Sheldon G. Cohen M.D.

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Sheldon G. Cohen, M.D., 94, a research scientist, physician and medical historian of Chevy Chase, Md. and formerly of Pennsylvania, died March 26, 2013, in his home as a result of complications from a stroke.

Born in Pittston on Sept. 21, 1918, he was a son of Dorothy and Samuel Cohen. Dr. Cohen attended Pittston schools and was a graduate of Wyoming Seminary, the Ohio State University and the New York University School of Medicine.

He served as a flight surgeon, rising to the rank of captain, with the U.S. Army Air Force during World War II. Immediately after the war, Dr. Cohen did post-doctoral research at the University of Pittsburgh. In the Wilkes-Barre area, he was associated with the former Mercy, Wilkes-Barre General and Veterans Affairs (Administration) hospitals.

Dr. Cohen arrived in Maryland in 1972 from his private medical practice and an experimental biology research professorship at Wilkes University. He was invited to join the National Institutes of Health after his offices in Wilkes-Barre were inundated in the Agnes Flood of 1972, destroying his extensive patient records and research.

He was employed by the National Institutes of Health, National Library of Medicine, where he was engaged in history of medicine research and writing for the past 25 years. Prior to that time, Dr. Cohen led the Immunology, Allergic and Immunologic Diseases extramural research grant program in the National Institute for Allergy and Infectious Diseases. He also served as a clinician and researcher at NIH.

A recipient of numerous awards, Dr. Cohen was recognized as a pioneer and dogged advocate for allergic disease and asthma research and treatment. With his quick wit, kindness and generosity, he was known to occasionally accept a bushel of tomatoes or sweet corn as payment from some of his Wilkes-Barre-area patients.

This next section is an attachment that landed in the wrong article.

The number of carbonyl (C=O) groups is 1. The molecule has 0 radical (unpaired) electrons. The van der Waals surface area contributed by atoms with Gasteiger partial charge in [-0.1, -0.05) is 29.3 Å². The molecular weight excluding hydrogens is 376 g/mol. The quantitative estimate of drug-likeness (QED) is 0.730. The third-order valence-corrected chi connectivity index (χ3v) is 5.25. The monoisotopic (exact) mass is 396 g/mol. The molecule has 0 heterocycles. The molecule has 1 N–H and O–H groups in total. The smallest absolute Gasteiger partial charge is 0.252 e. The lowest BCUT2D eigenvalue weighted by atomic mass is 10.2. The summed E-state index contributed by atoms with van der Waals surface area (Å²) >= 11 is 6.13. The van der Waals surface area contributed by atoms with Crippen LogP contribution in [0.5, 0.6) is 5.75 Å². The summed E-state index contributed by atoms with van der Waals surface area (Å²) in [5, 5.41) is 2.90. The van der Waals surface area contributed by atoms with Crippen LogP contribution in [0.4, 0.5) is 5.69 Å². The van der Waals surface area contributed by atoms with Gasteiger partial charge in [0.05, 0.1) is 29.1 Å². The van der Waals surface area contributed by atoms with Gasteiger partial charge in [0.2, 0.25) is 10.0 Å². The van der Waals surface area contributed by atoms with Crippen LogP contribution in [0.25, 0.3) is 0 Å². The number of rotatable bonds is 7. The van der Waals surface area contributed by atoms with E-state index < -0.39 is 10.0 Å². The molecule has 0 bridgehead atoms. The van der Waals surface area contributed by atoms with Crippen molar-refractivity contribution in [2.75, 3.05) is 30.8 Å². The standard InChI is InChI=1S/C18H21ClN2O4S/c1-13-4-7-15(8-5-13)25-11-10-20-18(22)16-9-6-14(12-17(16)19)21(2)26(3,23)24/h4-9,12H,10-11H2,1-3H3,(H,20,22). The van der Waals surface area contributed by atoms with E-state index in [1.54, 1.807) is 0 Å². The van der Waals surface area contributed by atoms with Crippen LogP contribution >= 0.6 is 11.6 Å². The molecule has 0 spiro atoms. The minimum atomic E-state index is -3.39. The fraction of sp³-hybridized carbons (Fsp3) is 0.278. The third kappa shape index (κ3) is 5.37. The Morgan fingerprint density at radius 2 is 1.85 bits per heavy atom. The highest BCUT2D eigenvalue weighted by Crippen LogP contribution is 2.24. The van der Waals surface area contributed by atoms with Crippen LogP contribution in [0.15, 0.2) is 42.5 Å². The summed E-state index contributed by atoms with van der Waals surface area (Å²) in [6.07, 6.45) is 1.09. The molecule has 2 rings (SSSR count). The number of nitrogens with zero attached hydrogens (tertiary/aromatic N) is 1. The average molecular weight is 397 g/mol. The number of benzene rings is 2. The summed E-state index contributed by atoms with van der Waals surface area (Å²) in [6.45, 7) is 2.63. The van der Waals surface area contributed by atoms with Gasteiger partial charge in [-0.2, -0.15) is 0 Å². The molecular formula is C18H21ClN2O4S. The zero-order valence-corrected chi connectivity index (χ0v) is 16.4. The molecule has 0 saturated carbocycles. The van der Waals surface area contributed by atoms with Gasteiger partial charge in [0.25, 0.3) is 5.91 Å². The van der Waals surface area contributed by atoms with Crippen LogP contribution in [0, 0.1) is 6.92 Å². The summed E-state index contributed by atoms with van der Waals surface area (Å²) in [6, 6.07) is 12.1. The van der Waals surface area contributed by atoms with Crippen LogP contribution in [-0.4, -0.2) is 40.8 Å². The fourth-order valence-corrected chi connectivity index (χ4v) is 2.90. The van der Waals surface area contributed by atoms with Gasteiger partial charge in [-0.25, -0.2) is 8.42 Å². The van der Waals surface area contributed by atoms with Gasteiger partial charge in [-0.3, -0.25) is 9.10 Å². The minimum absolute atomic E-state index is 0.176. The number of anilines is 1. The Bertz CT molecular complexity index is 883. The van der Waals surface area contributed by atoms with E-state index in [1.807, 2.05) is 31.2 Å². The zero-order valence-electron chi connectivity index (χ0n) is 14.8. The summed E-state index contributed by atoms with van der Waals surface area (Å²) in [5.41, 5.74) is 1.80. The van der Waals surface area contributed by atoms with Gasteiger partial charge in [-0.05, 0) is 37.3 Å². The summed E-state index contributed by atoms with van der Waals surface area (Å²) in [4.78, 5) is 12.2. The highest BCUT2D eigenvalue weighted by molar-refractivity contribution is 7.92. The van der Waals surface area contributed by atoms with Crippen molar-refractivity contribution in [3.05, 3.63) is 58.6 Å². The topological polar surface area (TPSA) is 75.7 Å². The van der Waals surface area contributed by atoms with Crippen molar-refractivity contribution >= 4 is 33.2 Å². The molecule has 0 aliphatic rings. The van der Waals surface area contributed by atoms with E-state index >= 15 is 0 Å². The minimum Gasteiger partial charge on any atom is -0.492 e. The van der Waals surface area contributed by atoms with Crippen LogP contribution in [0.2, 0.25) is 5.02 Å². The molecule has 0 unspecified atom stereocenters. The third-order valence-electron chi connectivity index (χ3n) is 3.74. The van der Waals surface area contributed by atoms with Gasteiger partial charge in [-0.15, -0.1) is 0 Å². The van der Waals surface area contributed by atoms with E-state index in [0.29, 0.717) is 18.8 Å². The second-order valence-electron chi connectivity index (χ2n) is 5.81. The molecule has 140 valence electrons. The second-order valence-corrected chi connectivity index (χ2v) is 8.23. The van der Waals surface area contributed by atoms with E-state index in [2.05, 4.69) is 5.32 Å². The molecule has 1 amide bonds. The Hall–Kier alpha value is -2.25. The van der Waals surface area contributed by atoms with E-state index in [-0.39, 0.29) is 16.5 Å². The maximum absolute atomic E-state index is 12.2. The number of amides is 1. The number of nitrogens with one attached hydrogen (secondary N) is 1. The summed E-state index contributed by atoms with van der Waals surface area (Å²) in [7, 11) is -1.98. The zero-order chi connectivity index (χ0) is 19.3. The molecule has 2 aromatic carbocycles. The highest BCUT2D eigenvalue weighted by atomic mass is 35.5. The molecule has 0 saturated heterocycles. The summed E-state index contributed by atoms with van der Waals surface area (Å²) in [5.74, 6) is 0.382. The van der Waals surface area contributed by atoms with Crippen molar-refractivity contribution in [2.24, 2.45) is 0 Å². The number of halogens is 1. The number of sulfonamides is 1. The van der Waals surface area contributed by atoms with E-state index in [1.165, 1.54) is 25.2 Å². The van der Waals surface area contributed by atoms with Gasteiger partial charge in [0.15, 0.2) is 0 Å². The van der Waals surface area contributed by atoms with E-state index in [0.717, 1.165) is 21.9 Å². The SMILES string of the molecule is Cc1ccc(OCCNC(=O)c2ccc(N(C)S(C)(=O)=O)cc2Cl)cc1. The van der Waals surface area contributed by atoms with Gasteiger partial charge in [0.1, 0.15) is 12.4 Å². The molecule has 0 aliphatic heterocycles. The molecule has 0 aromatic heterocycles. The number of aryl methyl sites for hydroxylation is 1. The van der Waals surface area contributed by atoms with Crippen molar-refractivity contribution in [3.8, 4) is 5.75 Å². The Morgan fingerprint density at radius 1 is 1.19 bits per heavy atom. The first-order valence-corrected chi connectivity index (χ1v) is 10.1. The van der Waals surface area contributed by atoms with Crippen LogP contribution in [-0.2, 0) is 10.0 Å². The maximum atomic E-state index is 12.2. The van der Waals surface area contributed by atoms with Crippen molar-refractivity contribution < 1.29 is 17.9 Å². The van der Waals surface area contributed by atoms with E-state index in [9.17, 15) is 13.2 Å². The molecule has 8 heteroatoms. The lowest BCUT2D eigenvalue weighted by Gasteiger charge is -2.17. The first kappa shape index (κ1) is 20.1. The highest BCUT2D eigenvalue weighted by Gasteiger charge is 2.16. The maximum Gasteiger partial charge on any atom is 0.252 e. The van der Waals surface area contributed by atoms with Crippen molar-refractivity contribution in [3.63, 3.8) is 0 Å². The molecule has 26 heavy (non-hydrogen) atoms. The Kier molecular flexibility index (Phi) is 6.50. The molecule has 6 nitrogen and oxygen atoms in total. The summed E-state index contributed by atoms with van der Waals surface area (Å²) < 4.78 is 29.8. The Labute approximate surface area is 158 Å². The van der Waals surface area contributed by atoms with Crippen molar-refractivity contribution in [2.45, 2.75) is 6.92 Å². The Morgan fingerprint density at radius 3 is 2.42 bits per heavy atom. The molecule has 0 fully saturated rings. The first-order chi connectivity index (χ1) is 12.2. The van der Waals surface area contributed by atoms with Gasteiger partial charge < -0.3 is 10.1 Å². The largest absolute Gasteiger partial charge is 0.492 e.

Dr. Cohen was an inveterate fisherman and a dedicated freshwater sailor during his years in Pennsylvania, though he often joked that the fish enjoyed a holiday whenever he was on the water. His curiosity led him to international travel and the exploration of other cultures with friends and colleagues around the world. Of late, he enjoyed watching college sports on television and when his Ohio State teams took to the field or the court, he would kindly rib his University of Michigan great-nephew about the ongoing rivalry.

His sister, Bernyce Cohen Epstein, preceded him in death in 2004.

Dr. Cohen is survived by his nephew, Lee Epstein, Silver Spring, Md.; niece, Jayne Epstein, Tempe, Ariz.; and three great-nephews.

In lieu of flowers, contributions may be made to the National Institutes of Health, National Library of Medicine Historical and Rare Book Collection, or to a .

Funeral direction is by Danzansky-Goldberg Memorial Chapels Inc. of Rockville, Md., with a private burial.
Published in Times Leader on Mar. 30, 2013
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